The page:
Yesterday was the Business of Software 2007 Software Idol competition in San Jose. The topic of my 11 minute talk was the Five Fundamental Skills for Effective Negotiation – a result of research done last year. I didn’t win the prize (a Nintendo Wii), but I did end up having some great conversations with many of the world’s leading thinkers with respects to technology. Bill Buxton, head of Microsoft Research, asked me two very simple, yet often ignored questions about negotiation and negotiators.
First, he wanted to know whether a skilled negotiator (or sales person) could identify someone not so skilled simply on the basis of an initial conversation. The easy answer is “yes, they can.” If you are party to a negotiation and are not a skilled negotiator when the other side is, they will know it.
The logical followup second question then is whether two skilled negotiators create better deals. The answer, generally speaking, is also yes. I know that if I’m talking with another trained negotiator, we’re going to complete the deal much faster and more efficiently. Part of it is the negotiation skills and part of it is the contract/license experience to know where there are real issues versus red herrings.
For example, governing law is not a real issue. The parties either agree on their respective home states or New York. Once in awhile it’s Delaware. It’s a non-issue and can derail an unskilled negotiator/contract professional who is unable to move to the more important contract components.
So… the moral of the story is that if you’re a less-experienced negotiator, please go educate yourself. Books, training classes (and of course, real experience) will all help you to become better. Then add in the licensing component to understand what is really important as opposed to what only appears important.
Filed under: conference
Sorry for the lack of a post this week. I’m at the Caucus IT Summit 2007 in Orlando. If you’re there, too, come find me to talk shop.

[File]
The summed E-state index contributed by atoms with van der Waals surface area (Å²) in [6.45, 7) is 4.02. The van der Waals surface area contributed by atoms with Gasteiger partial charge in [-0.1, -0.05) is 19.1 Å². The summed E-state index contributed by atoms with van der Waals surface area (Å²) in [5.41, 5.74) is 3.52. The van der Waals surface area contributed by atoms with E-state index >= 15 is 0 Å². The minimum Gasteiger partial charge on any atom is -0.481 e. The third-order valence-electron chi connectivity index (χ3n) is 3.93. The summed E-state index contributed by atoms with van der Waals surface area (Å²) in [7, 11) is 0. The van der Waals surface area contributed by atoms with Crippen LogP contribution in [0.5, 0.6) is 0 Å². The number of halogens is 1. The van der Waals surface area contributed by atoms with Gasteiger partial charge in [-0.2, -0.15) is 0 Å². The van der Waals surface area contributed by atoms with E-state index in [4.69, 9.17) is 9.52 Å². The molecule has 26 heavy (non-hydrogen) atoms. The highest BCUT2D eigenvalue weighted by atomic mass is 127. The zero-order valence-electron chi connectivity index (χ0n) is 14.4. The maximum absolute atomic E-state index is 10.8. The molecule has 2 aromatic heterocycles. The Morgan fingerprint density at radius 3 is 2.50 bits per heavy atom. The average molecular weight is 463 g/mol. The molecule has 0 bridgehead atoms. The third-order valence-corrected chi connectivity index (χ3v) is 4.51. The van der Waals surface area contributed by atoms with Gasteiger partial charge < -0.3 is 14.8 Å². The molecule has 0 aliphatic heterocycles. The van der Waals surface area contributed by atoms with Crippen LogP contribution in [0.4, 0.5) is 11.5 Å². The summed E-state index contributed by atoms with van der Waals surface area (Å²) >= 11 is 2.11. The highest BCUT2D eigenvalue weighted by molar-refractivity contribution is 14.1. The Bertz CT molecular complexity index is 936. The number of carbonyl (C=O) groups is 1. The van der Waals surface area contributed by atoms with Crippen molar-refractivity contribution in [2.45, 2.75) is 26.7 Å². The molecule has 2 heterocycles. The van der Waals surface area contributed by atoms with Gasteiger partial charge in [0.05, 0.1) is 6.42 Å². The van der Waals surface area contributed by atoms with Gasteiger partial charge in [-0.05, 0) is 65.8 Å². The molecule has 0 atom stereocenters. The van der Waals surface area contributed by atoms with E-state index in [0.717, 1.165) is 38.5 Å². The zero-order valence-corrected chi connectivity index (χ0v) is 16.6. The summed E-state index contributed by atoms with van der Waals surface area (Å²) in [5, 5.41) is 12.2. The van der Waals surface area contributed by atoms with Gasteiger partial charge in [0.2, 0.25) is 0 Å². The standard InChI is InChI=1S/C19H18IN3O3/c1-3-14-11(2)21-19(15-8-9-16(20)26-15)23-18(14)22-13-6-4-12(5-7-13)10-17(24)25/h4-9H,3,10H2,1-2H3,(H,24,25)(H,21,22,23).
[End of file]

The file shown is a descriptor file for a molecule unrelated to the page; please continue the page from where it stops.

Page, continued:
I told you the other day that I was implementing a contract management system. Part of this task is the Herculean effort required to go through all of the existing contract files and cull them down to the contracts and their related paperwork. This wouldn’t be so bad if we didn’t have active agreements dating back to the 70s – or if thirty people didn’t mark the same document “to be filed” and the filer never look to see if another copy was already filed.
The second task, however, and one that is more important, is entering the metadata about the contract into the system. One obvious piece of information is the date of termination… and while you wouldn’t possibly believe this, almost 50% of the agreements I’ve seen so far have no termination date.
I don’t mean that they were intended to be perpetual – I mean that they’re usually a services agreement and they have an effective date, but no contemplation of an end. Sure, I suppose it’s possible that after they spent time negotiating the contract, they didn’t want to have to revisit the agreement… but “forever” is a long time. Besides, I’m sure your organization has change at least one contractual phrase in the intervening years that you’d like to integrate into your old agreements.
So, short and sweet today, let’s just all remember to put termination dates on our agreements. Even if you set it up so that there is some sort of a renewal term, make sure you have a way to get OUT of the agreement that lists what happens in the event of termination (and not just for breach). I might thank you for it some day.
[As a complete side note, don’t forget that the Caucus IT Procurement Summit is next week! If you’re in Orlando, or have time to burn, we’d love to see you. And if you’re going to be there, come find me and say hello!]
Filed under: contract terms